After the success of the audacious Entry Descent and Landing (EDL) in delivering the Curiosity rover to Mars, the space engineers of this world are no doubt looking for the next challenge. How about something further away than Mars? And how about landing on terrain that we’ve not explored before – say a liquid? Maybe we could sail about? Seems unlikely, but there’s a place that has all these challenges, the lakes of Saturn’s moon Titan.
Titan has long been one of the most interesting planetary targets in our solar system, though a moon of Saturn it is actually larger (at least by volume) than the planet Mercury. It puzzled us more after it was discovered that it has quite a dense hazy atmosphere. Titan’s atmosphere is pretty similar to ours on Earth; it’s dominated by nitrogen gas and generates a surface pressure of about 1 atmosphere. If you were on the outside of our solar system looking in (like we are currently are for the Alpha Centauri system) it would look a pretty intrigued possibility for life.
The Cassini mission, currently touring about the Saturnian system, revealed the icy moon Titan to be a complex and unique place. Shrouded in its hazy atmosphere, we could only guess at what lay beneath this before Cassini could dispatch its Huygens lander and use the on-board radar to reveal the surface below. It was worth the wait, with Huygens making a squelchy landing into an alien terrain dominated by hydrocarbons and water. Measurements by Cassini spacecraft itself have revealed a ‘methane cycle’ like the water cycle we have on Earth. It really is hydrological, but not as we know it!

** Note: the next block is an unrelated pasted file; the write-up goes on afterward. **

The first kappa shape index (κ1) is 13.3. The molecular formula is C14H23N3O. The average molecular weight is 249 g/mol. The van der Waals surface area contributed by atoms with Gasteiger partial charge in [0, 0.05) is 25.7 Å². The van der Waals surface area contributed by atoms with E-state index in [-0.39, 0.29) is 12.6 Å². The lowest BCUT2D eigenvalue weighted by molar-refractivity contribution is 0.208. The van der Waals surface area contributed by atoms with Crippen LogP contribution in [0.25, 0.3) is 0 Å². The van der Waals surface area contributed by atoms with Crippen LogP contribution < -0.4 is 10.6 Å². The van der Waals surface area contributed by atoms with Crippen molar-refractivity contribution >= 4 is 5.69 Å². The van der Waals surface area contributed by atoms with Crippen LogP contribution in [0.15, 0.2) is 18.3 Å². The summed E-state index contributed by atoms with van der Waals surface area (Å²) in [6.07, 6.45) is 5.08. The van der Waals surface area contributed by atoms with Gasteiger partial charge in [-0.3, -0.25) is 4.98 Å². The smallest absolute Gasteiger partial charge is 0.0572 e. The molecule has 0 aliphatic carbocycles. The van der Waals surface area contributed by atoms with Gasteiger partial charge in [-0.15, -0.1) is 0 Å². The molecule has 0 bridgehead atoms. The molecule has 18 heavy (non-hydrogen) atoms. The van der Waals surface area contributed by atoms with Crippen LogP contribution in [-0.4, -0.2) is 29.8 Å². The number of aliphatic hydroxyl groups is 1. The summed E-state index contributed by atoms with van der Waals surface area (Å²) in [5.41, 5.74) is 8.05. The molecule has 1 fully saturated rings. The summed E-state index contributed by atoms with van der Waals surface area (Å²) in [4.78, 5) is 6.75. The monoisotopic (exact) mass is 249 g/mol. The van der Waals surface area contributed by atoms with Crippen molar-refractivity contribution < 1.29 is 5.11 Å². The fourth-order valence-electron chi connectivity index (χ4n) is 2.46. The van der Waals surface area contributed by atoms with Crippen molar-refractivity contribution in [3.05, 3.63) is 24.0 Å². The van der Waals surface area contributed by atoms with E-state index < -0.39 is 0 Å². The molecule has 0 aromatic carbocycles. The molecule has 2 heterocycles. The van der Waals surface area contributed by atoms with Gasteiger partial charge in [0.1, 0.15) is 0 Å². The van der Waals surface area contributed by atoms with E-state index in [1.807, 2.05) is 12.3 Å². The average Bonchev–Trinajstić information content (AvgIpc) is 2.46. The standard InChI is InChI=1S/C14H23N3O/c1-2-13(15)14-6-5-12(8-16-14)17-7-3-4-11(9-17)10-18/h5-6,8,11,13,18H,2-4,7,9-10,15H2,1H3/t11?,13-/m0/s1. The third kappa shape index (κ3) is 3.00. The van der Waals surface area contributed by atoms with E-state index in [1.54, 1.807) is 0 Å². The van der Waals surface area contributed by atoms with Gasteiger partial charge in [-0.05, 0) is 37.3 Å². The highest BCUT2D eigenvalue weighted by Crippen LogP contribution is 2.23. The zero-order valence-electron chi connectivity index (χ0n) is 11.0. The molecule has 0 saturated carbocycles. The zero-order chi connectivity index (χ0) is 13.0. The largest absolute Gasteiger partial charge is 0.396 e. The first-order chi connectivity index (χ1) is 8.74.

Aside from discoveries of volcanoes, weather and complex organic molecules, one of the most exciting developments in the Cassini mission was the observations of lakes across the Titan surface. Dotted all over the surface and in many shape and sizes, some are big enough to have been name seas – or Maria. Being so far from the sun the average surface temperature of Titan is a chilly -194°C. So rather than water these lakes and seas are thought to be made up of mixtures of methane and ethane, making them a crucial part of the moon’s methane cycle.
But exploring the chemistry, depth and (probably most excitingly) possibility for biology on these hydrocarbon lakes will be impossible before we land an interplanetary boat on these seas. Added to this would be the potential for this probe to paddle about, sampling the atmosphere and mapping the shores, without all the issues that the Mars rovers have had getting their wheels stuck.
How soon will a ‘nautical’ mission take off? There’s nothing planned as yet. Sadly, NASA already have passed once on an opportunity to send a boat to Titan. Named the Titan Mare Explorer (TiME) it was proposed as part of the latest round of Discovery missions, and lost out to theInSight mission which will head to explore the Martian interior in 2016. More recently a Spanish engineering firm revealed concept plans for another mission Titian Lake In-situ Sample Propelled Explorer (TALISE). More ambitions than TiME, this design does incorporate a way of propelling it across the seas , either with wheels or an screw.
Even if a mission to send a boat to Titan gets approved tomorrow, there would still be a seven years or so travel to this frozen world. So until then, I suppose you’ll have to content yourselves with this written view from ‘The Shores of Titan’.